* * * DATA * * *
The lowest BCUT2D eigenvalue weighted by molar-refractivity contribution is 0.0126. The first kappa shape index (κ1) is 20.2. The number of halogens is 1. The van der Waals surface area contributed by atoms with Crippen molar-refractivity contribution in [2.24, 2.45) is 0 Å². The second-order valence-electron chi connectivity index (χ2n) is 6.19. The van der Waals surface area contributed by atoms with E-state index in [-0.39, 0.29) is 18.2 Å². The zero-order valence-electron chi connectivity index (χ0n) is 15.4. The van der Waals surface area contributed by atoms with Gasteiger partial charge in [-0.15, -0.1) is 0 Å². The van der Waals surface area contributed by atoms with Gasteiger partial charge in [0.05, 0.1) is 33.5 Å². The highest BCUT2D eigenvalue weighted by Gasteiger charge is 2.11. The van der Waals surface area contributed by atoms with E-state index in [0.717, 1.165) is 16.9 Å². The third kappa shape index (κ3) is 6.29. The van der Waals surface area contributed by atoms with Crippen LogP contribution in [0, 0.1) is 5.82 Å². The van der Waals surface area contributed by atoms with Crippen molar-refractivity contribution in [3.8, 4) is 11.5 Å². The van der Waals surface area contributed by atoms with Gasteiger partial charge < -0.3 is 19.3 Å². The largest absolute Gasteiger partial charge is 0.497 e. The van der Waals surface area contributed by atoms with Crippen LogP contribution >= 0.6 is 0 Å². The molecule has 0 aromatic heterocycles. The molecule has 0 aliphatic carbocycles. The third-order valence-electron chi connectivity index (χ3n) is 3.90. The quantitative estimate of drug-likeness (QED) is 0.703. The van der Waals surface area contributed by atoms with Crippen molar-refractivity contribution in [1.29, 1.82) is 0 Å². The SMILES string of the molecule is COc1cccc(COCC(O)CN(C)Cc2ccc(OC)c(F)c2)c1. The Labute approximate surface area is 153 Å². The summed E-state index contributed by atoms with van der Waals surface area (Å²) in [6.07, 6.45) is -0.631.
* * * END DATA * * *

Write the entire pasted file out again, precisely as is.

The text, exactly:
The lowest BCUT2D eigenvalue weighted by molar-refractivity contribution is 0.0126. The first kappa shape index (κ1) is 20.2. The number of halogens is 1. The van der Waals surface area contributed by atoms with Crippen molar-refractivity contribution in [2.24, 2.45) is 0 Å². The second-order valence-electron chi connectivity index (χ2n) is 6.19. The van der Waals surface area contributed by atoms with E-state index in [-0.39, 0.29) is 18.2 Å². The zero-order valence-electron chi connectivity index (χ0n) is 15.4. The van der Waals surface area contributed by atoms with Gasteiger partial charge in [-0.15, -0.1) is 0 Å². The van der Waals surface area contributed by atoms with Gasteiger partial charge in [0.05, 0.1) is 33.5 Å². The highest BCUT2D eigenvalue weighted by Gasteiger charge is 2.11. The van der Waals surface area contributed by atoms with E-state index in [0.717, 1.165) is 16.9 Å². The third kappa shape index (κ3) is 6.29. The van der Waals surface area contributed by atoms with Crippen LogP contribution in [0, 0.1) is 5.82 Å². The van der Waals surface area contributed by atoms with Crippen molar-refractivity contribution in [3.8, 4) is 11.5 Å². The van der Waals surface area contributed by atoms with Gasteiger partial charge < -0.3 is 19.3 Å². The largest absolute Gasteiger partial charge is 0.497 e. The van der Waals surface area contributed by atoms with Crippen LogP contribution >= 0.6 is 0 Å². The molecule has 0 aromatic heterocycles. The molecule has 0 aliphatic carbocycles. The third-order valence-electron chi connectivity index (χ3n) is 3.90. The quantitative estimate of drug-likeness (QED) is 0.703. The van der Waals surface area contributed by atoms with Crippen molar-refractivity contribution in [1.29, 1.82) is 0 Å². The SMILES string of the molecule is COc1cccc(COCC(O)CN(C)Cc2ccc(OC)c(F)c2)c1. The Labute approximate surface area is 153 Å². The summed E-state index contributed by atoms with van der Waals surface area (Å²) in [6.07, 6.45) is -0.631.